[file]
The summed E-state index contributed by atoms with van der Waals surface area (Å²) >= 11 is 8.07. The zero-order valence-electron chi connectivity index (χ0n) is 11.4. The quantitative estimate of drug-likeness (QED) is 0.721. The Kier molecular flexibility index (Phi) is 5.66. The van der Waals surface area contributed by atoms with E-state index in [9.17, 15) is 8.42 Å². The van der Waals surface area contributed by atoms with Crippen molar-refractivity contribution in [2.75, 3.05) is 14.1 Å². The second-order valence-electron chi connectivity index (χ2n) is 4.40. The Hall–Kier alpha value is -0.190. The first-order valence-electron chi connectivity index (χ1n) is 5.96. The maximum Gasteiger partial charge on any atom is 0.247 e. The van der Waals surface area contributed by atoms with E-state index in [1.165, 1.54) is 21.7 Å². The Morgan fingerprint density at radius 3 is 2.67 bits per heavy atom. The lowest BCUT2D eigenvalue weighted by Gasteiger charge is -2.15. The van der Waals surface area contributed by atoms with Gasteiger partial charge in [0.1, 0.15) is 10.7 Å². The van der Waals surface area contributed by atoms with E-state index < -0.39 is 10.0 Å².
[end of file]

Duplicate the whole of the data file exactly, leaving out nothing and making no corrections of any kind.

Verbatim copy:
The summed E-state index contributed by atoms with van der Waals surface area (Å²) >= 11 is 8.07. The zero-order valence-electron chi connectivity index (χ0n) is 11.4. The quantitative estimate of drug-likeness (QED) is 0.721. The Kier molecular flexibility index (Phi) is 5.66. The van der Waals surface area contributed by atoms with E-state index in [9.17, 15) is 8.42 Å². The van der Waals surface area contributed by atoms with Crippen molar-refractivity contribution in [2.75, 3.05) is 14.1 Å². The second-order valence-electron chi connectivity index (χ2n) is 4.40. The Hall–Kier alpha value is -0.190. The first-order valence-electron chi connectivity index (χ1n) is 5.96. The maximum Gasteiger partial charge on any atom is 0.247 e. The van der Waals surface area contributed by atoms with E-state index in [1.165, 1.54) is 21.7 Å². The Morgan fingerprint density at radius 3 is 2.67 bits per heavy atom. The lowest BCUT2D eigenvalue weighted by Gasteiger charge is -2.15. The van der Waals surface area contributed by atoms with Gasteiger partial charge in [0.1, 0.15) is 10.7 Å². The van der Waals surface area contributed by atoms with E-state index < -0.39 is 10.0 Å².